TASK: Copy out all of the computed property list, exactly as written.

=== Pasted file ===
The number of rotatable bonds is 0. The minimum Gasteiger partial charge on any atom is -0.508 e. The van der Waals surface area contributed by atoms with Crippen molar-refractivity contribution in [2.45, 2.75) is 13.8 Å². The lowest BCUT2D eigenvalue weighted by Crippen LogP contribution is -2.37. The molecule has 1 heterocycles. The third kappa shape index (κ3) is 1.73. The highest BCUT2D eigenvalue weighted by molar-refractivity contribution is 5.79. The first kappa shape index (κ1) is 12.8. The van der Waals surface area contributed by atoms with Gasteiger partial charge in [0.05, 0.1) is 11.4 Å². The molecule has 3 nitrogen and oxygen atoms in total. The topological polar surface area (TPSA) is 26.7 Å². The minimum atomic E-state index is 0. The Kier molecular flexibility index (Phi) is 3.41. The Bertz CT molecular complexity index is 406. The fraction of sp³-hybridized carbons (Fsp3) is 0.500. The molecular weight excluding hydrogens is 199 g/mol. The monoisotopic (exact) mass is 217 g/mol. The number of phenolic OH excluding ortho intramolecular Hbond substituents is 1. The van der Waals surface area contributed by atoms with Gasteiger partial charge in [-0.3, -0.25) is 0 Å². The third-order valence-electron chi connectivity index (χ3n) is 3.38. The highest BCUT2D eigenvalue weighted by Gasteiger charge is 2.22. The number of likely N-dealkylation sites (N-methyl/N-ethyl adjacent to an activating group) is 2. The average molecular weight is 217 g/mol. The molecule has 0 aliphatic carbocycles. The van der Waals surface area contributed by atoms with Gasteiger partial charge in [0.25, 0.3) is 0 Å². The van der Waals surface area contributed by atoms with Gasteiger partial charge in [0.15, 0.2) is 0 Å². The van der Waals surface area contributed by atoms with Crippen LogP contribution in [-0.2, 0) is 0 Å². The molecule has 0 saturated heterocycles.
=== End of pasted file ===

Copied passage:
The number of rotatable bonds is 0. The minimum Gasteiger partial charge on any atom is -0.508 e. The van der Waals surface area contributed by atoms with Crippen molar-refractivity contribution in [2.45, 2.75) is 13.8 Å². The lowest BCUT2D eigenvalue weighted by Crippen LogP contribution is -2.37. The molecule has 1 heterocycles. The third kappa shape index (κ3) is 1.73. The highest BCUT2D eigenvalue weighted by molar-refractivity contribution is 5.79. The first kappa shape index (κ1) is 12.8. The van der Waals surface area contributed by atoms with Gasteiger partial charge in [0.05, 0.1) is 11.4 Å². The molecule has 3 nitrogen and oxygen atoms in total. The topological polar surface area (TPSA) is 26.7 Å². The minimum atomic E-state index is 0. The Kier molecular flexibility index (Phi) is 3.41. The Bertz CT molecular complexity index is 406. The fraction of sp³-hybridized carbons (Fsp3) is 0.500. The molecular weight excluding hydrogens is 199 g/mol. The monoisotopic (exact) mass is 217 g/mol. The number of phenolic OH excluding ortho intramolecular Hbond substituents is 1. The van der Waals surface area contributed by atoms with Gasteiger partial charge in [-0.3, -0.25) is 0 Å². The third-order valence-electron chi connectivity index (χ3n) is 3.38. The highest BCUT2D eigenvalue weighted by Gasteiger charge is 2.22. The number of likely N-dealkylation sites (N-methyl/N-ethyl adjacent to an activating group) is 2. The average molecular weight is 217 g/mol. The molecule has 0 aliphatic carbocycles. The van der Waals surface area contributed by atoms with Gasteiger partial charge in [0.25, 0.3) is 0 Å². The van der Waals surface area contributed by atoms with Gasteiger partial charge in [0.15, 0.2) is 0 Å². The van der Waals surface area contributed by atoms with Crippen LogP contribution in [-0.2, 0) is 0 Å². The molecule has 0 saturated heterocycles.